Times of Malta is informed that a second private boat may have also been involved in this salvage operation, however details are scant.
Sources pointed to a boat that had previously been linked to an investigation into Malta-Libya fuel smuggling.
A traumatic timeline
The following is a step-by-step account of the migrants' ordeal, according to the NGO Alarm Phone
April 9: 63 people – including seven women and three children – fled Garabulli, Libya on a rubber boat destined, they hoped, for European shores.
April 10: They were spotted in Libya’s search and rescue waters by one of the EU borders agency Frontex planes.
That same night, one of the migrants aboard the boat reached out to Alarm Phone while in distress at sea, warning that they were taking in water and their lives were at risk.
Their GPS position at the time located them in international waters. Alarm Phone reached out to the Maltese, Italian, and Libyan authorities, however no rescue mission was launched.
On the morning of April 11 and after hours of trying, Alarm Phone finally got through to the Libyan authorities.
The Libyan coastguard however had by this point decided it would no longer be conducting rescues due to the COVID-19 pandemic.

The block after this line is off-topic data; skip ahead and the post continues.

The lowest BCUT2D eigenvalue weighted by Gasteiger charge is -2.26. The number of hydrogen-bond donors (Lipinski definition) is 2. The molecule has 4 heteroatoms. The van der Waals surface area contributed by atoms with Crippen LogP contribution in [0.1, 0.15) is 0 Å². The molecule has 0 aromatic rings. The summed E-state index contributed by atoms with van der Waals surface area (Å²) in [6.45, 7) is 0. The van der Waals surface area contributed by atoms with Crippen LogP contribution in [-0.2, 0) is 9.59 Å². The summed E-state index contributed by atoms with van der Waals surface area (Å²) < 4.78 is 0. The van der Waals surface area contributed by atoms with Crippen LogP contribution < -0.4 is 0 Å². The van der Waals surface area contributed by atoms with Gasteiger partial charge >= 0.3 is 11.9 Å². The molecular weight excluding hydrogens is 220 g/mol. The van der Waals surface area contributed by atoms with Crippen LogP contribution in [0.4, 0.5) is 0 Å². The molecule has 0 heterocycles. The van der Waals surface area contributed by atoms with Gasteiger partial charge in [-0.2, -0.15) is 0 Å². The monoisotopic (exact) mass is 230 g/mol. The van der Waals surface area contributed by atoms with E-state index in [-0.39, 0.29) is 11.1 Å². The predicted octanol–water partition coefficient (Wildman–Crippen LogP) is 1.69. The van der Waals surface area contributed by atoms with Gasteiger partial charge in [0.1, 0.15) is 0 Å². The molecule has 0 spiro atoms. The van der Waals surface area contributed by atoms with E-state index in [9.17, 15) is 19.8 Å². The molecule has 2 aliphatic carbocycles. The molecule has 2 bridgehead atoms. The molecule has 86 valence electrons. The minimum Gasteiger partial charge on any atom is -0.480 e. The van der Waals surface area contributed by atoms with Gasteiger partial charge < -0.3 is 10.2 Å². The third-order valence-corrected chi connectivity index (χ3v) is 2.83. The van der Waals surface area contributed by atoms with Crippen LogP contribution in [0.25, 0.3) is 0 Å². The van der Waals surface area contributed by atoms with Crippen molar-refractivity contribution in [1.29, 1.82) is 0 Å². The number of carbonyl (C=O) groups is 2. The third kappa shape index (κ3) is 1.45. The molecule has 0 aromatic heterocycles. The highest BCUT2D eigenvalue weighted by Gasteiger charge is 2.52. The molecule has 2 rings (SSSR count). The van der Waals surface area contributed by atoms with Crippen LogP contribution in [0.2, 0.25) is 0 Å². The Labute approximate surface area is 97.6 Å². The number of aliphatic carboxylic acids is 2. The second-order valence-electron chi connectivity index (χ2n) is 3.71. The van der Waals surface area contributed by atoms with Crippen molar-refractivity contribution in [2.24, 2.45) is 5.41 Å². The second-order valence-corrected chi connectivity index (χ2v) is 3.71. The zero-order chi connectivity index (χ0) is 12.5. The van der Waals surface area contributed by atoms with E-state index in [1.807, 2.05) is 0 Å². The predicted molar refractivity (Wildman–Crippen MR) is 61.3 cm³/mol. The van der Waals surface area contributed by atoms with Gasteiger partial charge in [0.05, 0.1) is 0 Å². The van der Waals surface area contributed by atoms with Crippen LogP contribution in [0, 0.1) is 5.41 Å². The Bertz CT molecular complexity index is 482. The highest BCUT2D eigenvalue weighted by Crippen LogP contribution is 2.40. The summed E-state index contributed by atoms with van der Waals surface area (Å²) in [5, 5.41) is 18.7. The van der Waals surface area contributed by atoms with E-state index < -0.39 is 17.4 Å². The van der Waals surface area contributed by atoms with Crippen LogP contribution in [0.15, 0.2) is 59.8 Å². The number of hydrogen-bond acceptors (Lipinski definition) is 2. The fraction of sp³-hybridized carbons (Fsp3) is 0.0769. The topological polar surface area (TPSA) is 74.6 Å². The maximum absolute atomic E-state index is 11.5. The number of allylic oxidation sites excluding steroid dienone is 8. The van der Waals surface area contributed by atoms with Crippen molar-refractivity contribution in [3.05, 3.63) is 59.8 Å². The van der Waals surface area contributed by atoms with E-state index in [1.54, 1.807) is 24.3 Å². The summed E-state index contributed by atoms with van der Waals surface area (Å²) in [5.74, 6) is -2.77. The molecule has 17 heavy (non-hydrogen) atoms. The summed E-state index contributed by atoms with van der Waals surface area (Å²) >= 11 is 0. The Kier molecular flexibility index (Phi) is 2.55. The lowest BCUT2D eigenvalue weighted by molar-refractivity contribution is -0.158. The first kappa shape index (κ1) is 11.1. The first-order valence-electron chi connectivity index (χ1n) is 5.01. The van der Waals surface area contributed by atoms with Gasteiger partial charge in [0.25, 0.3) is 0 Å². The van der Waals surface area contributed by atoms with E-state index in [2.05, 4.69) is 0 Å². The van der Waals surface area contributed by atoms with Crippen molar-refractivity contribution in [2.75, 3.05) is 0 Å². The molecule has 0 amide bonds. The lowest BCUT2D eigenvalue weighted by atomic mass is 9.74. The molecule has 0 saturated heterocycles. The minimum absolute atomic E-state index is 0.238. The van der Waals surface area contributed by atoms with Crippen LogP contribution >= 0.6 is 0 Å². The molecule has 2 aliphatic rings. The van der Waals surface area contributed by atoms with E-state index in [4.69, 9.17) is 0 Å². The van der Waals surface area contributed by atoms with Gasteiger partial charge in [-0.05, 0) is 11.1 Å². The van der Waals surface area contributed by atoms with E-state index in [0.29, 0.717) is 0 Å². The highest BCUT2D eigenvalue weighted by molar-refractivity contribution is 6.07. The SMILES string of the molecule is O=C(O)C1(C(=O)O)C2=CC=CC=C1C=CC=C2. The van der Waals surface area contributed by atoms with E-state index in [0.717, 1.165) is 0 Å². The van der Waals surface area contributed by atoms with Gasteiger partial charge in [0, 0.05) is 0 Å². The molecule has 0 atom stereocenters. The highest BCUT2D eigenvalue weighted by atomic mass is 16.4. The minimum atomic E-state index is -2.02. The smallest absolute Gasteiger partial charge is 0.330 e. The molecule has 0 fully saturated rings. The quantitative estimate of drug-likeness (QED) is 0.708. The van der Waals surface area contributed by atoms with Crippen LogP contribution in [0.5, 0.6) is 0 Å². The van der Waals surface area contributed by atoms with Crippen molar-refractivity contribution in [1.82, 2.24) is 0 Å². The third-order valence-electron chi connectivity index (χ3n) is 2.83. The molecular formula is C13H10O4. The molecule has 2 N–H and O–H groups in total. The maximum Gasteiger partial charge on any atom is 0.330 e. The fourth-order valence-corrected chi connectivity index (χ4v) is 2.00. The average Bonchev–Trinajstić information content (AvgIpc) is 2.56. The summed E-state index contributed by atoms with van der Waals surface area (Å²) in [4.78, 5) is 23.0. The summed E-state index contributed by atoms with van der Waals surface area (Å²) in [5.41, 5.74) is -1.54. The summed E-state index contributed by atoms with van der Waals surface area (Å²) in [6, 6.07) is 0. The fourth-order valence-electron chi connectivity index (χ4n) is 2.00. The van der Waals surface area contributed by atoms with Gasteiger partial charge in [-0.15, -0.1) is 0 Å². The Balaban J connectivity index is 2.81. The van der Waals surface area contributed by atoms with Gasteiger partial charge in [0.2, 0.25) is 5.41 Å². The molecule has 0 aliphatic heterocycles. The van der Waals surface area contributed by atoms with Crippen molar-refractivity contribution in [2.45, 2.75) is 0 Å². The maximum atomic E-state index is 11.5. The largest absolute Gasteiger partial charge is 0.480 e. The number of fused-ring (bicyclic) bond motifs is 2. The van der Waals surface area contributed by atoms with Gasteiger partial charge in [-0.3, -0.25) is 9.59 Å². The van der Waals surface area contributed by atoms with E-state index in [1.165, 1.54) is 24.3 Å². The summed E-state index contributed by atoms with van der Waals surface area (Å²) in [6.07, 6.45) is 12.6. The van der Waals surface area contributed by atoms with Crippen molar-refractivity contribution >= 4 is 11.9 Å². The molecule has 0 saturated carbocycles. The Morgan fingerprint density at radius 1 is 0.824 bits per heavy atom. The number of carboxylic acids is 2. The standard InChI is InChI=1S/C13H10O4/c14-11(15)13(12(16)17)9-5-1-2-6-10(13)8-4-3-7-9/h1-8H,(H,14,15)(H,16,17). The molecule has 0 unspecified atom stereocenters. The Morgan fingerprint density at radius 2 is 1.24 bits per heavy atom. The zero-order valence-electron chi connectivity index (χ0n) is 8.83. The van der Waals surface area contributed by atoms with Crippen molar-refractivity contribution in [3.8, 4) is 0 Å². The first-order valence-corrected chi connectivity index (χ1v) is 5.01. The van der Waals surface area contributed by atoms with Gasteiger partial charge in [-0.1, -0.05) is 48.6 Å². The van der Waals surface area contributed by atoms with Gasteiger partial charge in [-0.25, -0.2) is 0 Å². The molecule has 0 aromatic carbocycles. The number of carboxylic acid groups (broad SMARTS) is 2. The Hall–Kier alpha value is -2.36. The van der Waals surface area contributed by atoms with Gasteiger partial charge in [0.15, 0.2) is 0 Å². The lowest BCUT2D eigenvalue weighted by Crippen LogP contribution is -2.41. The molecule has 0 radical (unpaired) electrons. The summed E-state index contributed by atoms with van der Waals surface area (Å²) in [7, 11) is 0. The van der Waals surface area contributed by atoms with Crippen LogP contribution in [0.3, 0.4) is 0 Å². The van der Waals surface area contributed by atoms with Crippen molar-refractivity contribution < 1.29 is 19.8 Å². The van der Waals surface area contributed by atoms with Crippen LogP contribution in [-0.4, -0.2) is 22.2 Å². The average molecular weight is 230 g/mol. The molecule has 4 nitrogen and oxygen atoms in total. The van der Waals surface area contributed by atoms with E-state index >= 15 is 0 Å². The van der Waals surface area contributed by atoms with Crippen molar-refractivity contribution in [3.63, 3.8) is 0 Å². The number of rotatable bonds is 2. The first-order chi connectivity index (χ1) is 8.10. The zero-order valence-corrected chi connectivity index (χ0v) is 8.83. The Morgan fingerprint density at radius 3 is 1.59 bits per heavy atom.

The next day, April 12, at around lunchtime on Easter Sunday, as families across Malta were sitting at table, Alarm Phone received fresh GPS coordinates from the boat in distress: it had now arrived in Malta’s search and rescue zone.
Nearly 24 hours later on April 13, air surveillance missions were launched by both the Italian and Maltese authorities confirming the boat was indeed in Malta’s SAR.
The next day Malta sent out a nautical warning to ships known as a NAVTEX : “All ships transiting in the area are to keep sharp lookout and assist if necessary.”
The NAVTEX also said that Malta would not be able to provide a safe port to disembark the migrants.
A Portuguese cargo ship, the IVAN, received the message and headed to around one nautical mile away from the migrant boat. The ship followed Maltese orders to wait and monitor the boat in distress until a rescue mission arrive.
According to witness accounts gathered from the survivors, three of the desperate migrants hurled themselves into the water to try to reach the IVAN, but after days at sea their weary bodies, weighed down by soaked clothes drowned in the dark Mediterranean.
“We shouted for help and made signs. Three people tried to swim to this big boat as it started moving away. They drowned. We made signs to the aircraft with the phones and we held the baby up to show we were in distress,” one survivor told Alarm Phone.
Shortly before sunrise a fishing vessel - the Mae Yemanja - arrived on the scene and took the survivors on board. The IVAN was ordered to leave.
On Tuesday evening, the Maltese authorities told Alarm Phone there were no more open search and rescue cases in the area.
On April 15, six days after the migrants had first set off from just outside Tripoli, Alarm Phone receives information that 56 of them had been returned to Libya on board the fishing boat. Among them, the bodies of five people who died during the journey due to dehydration and hunger. Seven were missing.